DNA Script has gathered the support of key international investors to take a new, faster DNA synthesis technology closer to the market.
In a Series A round led by Illumina Ventures and joined by Merck Ventures and existing investors Sofinnova Partners, Kurma Partners, and Idinvest Partners, the young French startup DNA Script has raised a total of €11M. With these funds and the support of major players in the field, the company plans to make its unique DNA synthesis technology ready for industrial scale-up within the next two years.
“Nucleic acids have been synthesized for the last 50 years using chemical synthesis,” explains Sylvain Gariel, co-founder and COO of DNA Script. And though it works well, it presents some limitations, most notably a significant error rate and a long manufacturing time. “When you look in nature, bacteria can divide in just 20 minutes, meaning they only need 20 minutes to replicate its whole genome. With chemical synthesis, you would need months to produce the same quantity of genetic code.”
According to Gariel, DNA Script’s technology could reduce this time by an order of magnitude and significantly improve the quality, simply by mimicking what nature does. The company uses engineered polymerase enzymes to create custom sequences by incorporating modified nucleotides sequentially.
The technology works rather similarly to next-generation sequencing, where the enzymatic reaction is stopped after each nucleotide is added to the chain. Gariel and Thomas Ybert, co-founder and CEO of the startup, were inspired to translate this approach from reading to writing DNA after working for the French firm Total developing biofuels, where they realized that DNA synthesis was a bottleneck when engineering S. Cerevisiae yeast.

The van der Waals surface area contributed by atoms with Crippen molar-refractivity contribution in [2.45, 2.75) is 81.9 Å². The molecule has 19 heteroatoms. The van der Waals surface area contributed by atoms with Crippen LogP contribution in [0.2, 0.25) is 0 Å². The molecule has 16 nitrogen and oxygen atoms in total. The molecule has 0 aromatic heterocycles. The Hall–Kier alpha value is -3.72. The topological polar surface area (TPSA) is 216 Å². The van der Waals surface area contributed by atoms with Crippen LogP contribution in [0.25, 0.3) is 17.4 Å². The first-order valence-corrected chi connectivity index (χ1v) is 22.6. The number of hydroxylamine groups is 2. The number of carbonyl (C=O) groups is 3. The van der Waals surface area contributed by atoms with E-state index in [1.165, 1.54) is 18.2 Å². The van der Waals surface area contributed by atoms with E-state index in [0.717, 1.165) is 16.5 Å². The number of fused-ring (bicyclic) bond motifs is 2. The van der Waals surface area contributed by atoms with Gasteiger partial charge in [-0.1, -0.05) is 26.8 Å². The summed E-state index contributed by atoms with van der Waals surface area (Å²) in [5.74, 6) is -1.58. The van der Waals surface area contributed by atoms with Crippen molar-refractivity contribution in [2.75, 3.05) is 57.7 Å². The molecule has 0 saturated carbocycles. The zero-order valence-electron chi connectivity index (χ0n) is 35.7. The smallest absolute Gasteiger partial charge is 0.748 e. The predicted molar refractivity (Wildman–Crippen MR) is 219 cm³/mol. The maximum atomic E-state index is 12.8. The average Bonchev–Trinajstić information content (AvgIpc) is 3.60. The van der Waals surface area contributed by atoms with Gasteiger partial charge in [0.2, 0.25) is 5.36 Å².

“It turned out others had similar ideas before,” says Gariel. “But only we have been successful in engineering the enzymes to make the technology work.” One of the keys to making this happen is the research team Gariel and Ybert gathered from the start, composed of scientists from the Pasteur Institute that have been working on these enzymes for over 40 years now.
The goal of DNA Script now is to use its first round of funding to improve and scale up this technology. First, by improving the enzyme engineering and nucleotide chemistry to be able to manufacture them in larger quantities, and second by building an automated hardware prototype that’s efficient, robust and ready for industrial production. Within two years, Gariel expects to have a first, small-scale version ready.
A faster and more accurate DNA synthesis technology would impact the efficiency of a wide range of applications, from academic research to the pharmaceutical and chemical industry. In addition, it could bring key advantages in fields such as epigenetics. “For technical reasons, there are some epigenetic modifications that are difficult to make with chemical synthesis,” explains Gariel. “But we could easily integrate them with our technology.”
If successful, the technology could also facilitate applications such as DNA data storage and even whole genome synthesis, which has already been done in bacteria by labs in New York University and Harvard. Though Gariel thinks it will be a long time until that happens, he believes it’s definitely possible.
Images via DNA Script